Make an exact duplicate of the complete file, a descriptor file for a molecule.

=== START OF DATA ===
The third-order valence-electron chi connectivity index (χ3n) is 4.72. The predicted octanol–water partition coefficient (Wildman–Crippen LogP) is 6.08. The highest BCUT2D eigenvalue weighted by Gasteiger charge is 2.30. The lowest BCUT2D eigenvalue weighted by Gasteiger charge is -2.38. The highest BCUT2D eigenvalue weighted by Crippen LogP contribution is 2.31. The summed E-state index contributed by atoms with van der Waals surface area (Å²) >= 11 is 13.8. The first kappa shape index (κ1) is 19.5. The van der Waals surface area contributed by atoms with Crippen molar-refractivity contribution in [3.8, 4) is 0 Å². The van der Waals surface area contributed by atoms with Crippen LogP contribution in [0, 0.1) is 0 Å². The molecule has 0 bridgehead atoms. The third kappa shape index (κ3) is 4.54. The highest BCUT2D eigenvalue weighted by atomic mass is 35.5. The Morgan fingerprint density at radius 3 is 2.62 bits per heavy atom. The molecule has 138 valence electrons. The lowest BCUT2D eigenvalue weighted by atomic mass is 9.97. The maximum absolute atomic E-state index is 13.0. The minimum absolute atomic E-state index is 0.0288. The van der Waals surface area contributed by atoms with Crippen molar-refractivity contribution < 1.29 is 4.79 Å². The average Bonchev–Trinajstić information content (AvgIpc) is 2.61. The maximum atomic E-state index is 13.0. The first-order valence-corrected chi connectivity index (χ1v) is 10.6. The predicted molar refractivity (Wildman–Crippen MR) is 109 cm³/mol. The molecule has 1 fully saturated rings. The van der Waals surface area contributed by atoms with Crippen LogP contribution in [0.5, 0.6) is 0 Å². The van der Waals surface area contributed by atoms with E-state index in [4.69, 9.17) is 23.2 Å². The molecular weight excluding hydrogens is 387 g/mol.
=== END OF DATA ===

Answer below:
The third-order valence-electron chi connectivity index (χ3n) is 4.72. The predicted octanol–water partition coefficient (Wildman–Crippen LogP) is 6.08. The highest BCUT2D eigenvalue weighted by Gasteiger charge is 2.30. The lowest BCUT2D eigenvalue weighted by Gasteiger charge is -2.38. The highest BCUT2D eigenvalue weighted by Crippen LogP contribution is 2.31. The summed E-state index contributed by atoms with van der Waals surface area (Å²) >= 11 is 13.8. The first kappa shape index (κ1) is 19.5. The van der Waals surface area contributed by atoms with Crippen molar-refractivity contribution in [3.8, 4) is 0 Å². The van der Waals surface area contributed by atoms with Crippen LogP contribution in [0, 0.1) is 0 Å². The molecule has 0 bridgehead atoms. The third kappa shape index (κ3) is 4.54. The highest BCUT2D eigenvalue weighted by atomic mass is 35.5. The Morgan fingerprint density at radius 3 is 2.62 bits per heavy atom. The molecule has 138 valence electrons. The lowest BCUT2D eigenvalue weighted by atomic mass is 9.97. The maximum absolute atomic E-state index is 13.0. The minimum absolute atomic E-state index is 0.0288. The van der Waals surface area contributed by atoms with Crippen molar-refractivity contribution < 1.29 is 4.79 Å². The average Bonchev–Trinajstić information content (AvgIpc) is 2.61. The maximum atomic E-state index is 13.0. The first-order valence-corrected chi connectivity index (χ1v) is 10.6. The predicted molar refractivity (Wildman–Crippen MR) is 109 cm³/mol. The molecule has 1 fully saturated rings. The van der Waals surface area contributed by atoms with Crippen LogP contribution in [0.5, 0.6) is 0 Å². The van der Waals surface area contributed by atoms with E-state index in [4.69, 9.17) is 23.2 Å². The molecular weight excluding hydrogens is 387 g/mol.